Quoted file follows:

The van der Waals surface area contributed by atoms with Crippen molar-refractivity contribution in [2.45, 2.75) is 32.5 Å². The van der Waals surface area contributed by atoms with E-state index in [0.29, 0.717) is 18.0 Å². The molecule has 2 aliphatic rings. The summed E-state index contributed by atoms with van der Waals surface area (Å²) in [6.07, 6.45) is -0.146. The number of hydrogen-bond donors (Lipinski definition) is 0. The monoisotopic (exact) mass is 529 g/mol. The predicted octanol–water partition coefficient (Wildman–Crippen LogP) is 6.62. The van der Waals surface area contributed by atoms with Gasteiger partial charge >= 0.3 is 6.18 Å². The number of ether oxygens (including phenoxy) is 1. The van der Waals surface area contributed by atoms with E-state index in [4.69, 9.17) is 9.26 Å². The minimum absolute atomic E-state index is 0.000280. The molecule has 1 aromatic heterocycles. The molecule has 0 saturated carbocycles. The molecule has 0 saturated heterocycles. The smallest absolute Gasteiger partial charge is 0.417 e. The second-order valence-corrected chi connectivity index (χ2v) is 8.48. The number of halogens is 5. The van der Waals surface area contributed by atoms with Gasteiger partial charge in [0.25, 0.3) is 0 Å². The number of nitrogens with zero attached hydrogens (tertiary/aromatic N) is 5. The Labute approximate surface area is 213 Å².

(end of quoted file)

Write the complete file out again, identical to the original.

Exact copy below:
The van der Waals surface area contributed by atoms with Crippen molar-refractivity contribution in [2.45, 2.75) is 32.5 Å². The van der Waals surface area contributed by atoms with E-state index in [0.29, 0.717) is 18.0 Å². The molecule has 2 aliphatic rings. The summed E-state index contributed by atoms with van der Waals surface area (Å²) in [6.07, 6.45) is -0.146. The number of hydrogen-bond donors (Lipinski definition) is 0. The monoisotopic (exact) mass is 529 g/mol. The predicted octanol–water partition coefficient (Wildman–Crippen LogP) is 6.62. The van der Waals surface area contributed by atoms with Gasteiger partial charge >= 0.3 is 6.18 Å². The number of ether oxygens (including phenoxy) is 1. The van der Waals surface area contributed by atoms with E-state index in [4.69, 9.17) is 9.26 Å². The minimum absolute atomic E-state index is 0.000280. The molecule has 1 aromatic heterocycles. The molecule has 0 saturated carbocycles. The molecule has 0 saturated heterocycles. The smallest absolute Gasteiger partial charge is 0.417 e. The second-order valence-corrected chi connectivity index (χ2v) is 8.48. The number of halogens is 5. The van der Waals surface area contributed by atoms with Gasteiger partial charge in [0.25, 0.3) is 0 Å². The number of nitrogens with zero attached hydrogens (tertiary/aromatic N) is 5. The Labute approximate surface area is 213 Å².